"Justice" is served
"Doing Justice" is an absorbing documentary piece by Adina Taubman,
based on her interviews with survivors of the Columbine school massacre.
By JOSHUA TANZER
In clear imitation of Anna Deavere Smith, who virtually invented the genre of documentary theater with her interview-based plays about the Los Angeles and Crown Heights riots, Adina Taubman has undertaken a similar one-woman show dramatizing the Columbine school massacre in Littleton, Colorado. The results are hard-hitting in places, and always thought-provoking about what's been not only a one-time tragedy in Colorado but an ongoing horror in schools across the country.
The beginning of the show, in which the actual events of the massacre are described, is surprisingly the one part that lacks the full impact you'd expect, because the witnesses' recollections are presented in short, rapid-fire bursts to give an impression of the chaos at the school. But when it comes to the aftermath, Taubman gives much fuller attention to the survivors' thoughts. We hear from students who lived through the 1999 shootings, parents who lost children at the school, a priest who gives a philosophical view, a journalist who had once interviewed the gun-toting teens, and activists on issues related to school shootings.|
Enough time has passed that many of the kids and their parents now speak of those events with surprising ease. One young man remembers the scene when he and his macho buddies were under fire. "Sean's yelling that he's paralyzed and I say, 'No you're not, it probably just hit a nerve in your back or something,' and called him a pussy." Then he was shot himself.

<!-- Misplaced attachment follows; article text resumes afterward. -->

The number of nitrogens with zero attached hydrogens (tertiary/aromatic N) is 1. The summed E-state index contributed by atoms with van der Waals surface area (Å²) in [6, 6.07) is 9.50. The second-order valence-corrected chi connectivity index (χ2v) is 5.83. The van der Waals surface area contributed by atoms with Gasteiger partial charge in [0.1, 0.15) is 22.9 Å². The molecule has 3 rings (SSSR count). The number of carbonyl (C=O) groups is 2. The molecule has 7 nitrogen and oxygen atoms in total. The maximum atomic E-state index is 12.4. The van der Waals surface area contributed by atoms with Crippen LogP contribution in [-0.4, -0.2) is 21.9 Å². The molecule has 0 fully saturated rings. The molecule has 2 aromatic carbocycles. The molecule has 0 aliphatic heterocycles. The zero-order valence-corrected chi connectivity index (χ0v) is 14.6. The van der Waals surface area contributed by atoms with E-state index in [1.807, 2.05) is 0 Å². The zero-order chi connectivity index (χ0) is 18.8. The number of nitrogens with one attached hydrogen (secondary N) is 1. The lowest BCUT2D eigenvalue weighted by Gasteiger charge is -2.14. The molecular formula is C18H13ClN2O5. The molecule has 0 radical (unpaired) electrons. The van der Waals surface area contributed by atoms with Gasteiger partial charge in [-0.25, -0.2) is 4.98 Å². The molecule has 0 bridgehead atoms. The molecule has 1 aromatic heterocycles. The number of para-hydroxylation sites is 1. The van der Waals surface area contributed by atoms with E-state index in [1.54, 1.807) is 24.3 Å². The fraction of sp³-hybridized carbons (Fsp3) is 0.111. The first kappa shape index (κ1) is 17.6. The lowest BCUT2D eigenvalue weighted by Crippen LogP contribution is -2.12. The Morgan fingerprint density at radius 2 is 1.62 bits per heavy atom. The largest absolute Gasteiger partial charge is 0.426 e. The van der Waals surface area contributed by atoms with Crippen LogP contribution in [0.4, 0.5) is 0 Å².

The striking exceptions are two students who were paralyzed in the shooting. Taubman portrays both in a wheelchair, and speaks with a noticeable dullness, almost as if the characters have lost interest in their own lives or are totally absorbed in their daily physical struggle.
The issues that Littleton residents raise in the wake of the tragedy echo some of the country's most divisive issues guns, religion, parenting, media violence. There's even a girl who makes the surprising point that school ostracism of the kind that befell the two teenage killers could be related to narrow media-generated images of normalcy, like those in women's magazines. Those who are busy trying to live up to the image inflict their resentment on those who aren't. Ultimately, the show is about these two things the voices of the victims and the political lessons that the whole country might learn from the killings.
Taubman has put a lot of work into "Doing Justice," and it pays off in a show that gives us a lot to think about and a glimpse at what's left of people's lives after the shooting is over and the camera crews have gone home. And the theatrical form makes these people in some ways more real than distant television images can.
|AUGUST 24, 2001|
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